Has anyone made millions out of Bitcoin?
German programmer loses password for bitcoins worth 200 million
The German programmer Stefan Thomas forgot his password and therefore no access to 7,002 Bitcoins, reports the "NewYork Times". These would be worth around 200 million euros at the moment.
The example shows the risks associated with Bitcoin. The cryptocurrency deliberately evades all regulations of a company or a state.
The data analysis company Chainalysis estimates that 3.7 million of the existing 18.5 million Bitcoins are "lost", i.e. every fifth Bitcoin.
Actually, Stefan Thomas could have tens of millions of dollars. Actually. Because that's how much money his almost 7,000 Bitcoins would be worth due to the current stock market rally. But the German programmer, who lives in San Francisco, has forgotten the password, reports the "NewYork Times".
The password blocks access to a small hard drive called an IronKey. This holds the keys to the wallets that contain his 7,002 bitcoins. Bitcoin hit the headlines at its all-time high of more than $ 20,000 at the end of last year. Since the beginning of the year, the price has been more than $ 35,000. Converted, Thomas ‘Bitcoin would currently be worth around 200 million euros.
The programmer is desperately looking for his password
However, Thomas has lost the paper on which he wrote down the password years ago. Since then, he has tried his most popular password combinations eight times - and entered the wrong password eight times. The tenth time, his bitcoins are lost forever. "I'm just lying in bed and thinking about it," Thomas told the New York Times. "Then I go to the computer with a new strategy, it doesn't work and I'm desperate again."
The example shows the risks associated with Bitcoin. Traditional bank customers usually don't lose their fortune simply because they forget their PIN. But Bitcoin is a completely different system and deliberately defies all regulations of a company or a state. “The wallet password is an elementary building block in the Bitcoin architecture. Anyone who loses or forgets their password has automatically lost all their bitcoins, "warned Jan Bindig, CEO of data recovery specialist Datarecovery, at Business Insider at the beginning of 2018.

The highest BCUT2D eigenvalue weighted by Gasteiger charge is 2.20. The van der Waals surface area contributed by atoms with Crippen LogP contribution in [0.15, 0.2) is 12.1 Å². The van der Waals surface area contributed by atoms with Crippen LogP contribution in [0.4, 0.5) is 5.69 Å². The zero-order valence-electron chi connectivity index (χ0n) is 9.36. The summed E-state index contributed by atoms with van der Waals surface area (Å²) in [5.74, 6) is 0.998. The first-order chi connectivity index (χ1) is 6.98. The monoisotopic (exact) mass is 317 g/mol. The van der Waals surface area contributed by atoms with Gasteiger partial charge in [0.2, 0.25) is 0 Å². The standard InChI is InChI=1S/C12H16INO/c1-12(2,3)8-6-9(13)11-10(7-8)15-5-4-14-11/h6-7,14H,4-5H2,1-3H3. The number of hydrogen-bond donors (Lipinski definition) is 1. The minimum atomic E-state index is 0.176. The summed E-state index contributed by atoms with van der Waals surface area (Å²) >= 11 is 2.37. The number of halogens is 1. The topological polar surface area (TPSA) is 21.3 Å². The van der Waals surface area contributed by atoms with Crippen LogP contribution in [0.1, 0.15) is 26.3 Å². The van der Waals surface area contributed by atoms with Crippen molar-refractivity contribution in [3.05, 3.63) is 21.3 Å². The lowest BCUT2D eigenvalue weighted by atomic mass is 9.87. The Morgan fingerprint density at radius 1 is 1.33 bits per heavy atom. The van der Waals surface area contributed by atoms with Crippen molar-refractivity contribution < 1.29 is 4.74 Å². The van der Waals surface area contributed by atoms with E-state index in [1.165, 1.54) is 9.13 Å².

The data analysis company Chainalysis estimates that 3.7 million of the existing 18.5 million Bitcoins are "lost", i.e. every fifth Bitcoin. At the service provider Wallet Recovery Services, the requests for help are currently three times as high as a month ago, reports the "New York Times".
"I would say that over the years I've spent hundreds of hours getting back into these wallets"
Many of them are likely to have received the Bitcoins years ago or to have mined them themselves, in the early days of the cryptocurrency. You could be millionaires now. "I'd say I've spent hundreds of hours getting back into those wallets over the years," the newspaper quoted Brad Yasar, a Los Angeles entrepreneur. Yasar therefore owns thousands of bitcoins on several computers. But he too has lost the passwords for it - and now keeps the computer out of his sight so that he is no longer constantly reminded of his lost assets.
The German programmer Stefan Thomas got his 7,002 Bitcoins years ago in Switzerland from a Bitcoin fan because he had created the well-known YouTube video “What is Bitcoin?” In 2011. He still has enough accessible bitcoins and is rich enough that he doesn't know what to do with the money. But his problem with the password made him think. "This whole idea of being his own bank - let me put it this way: 'Do you make your own shoes?'" He told the New York Times. "The reason we have banks is because we don't want to be bothered with all of these things that banks do."
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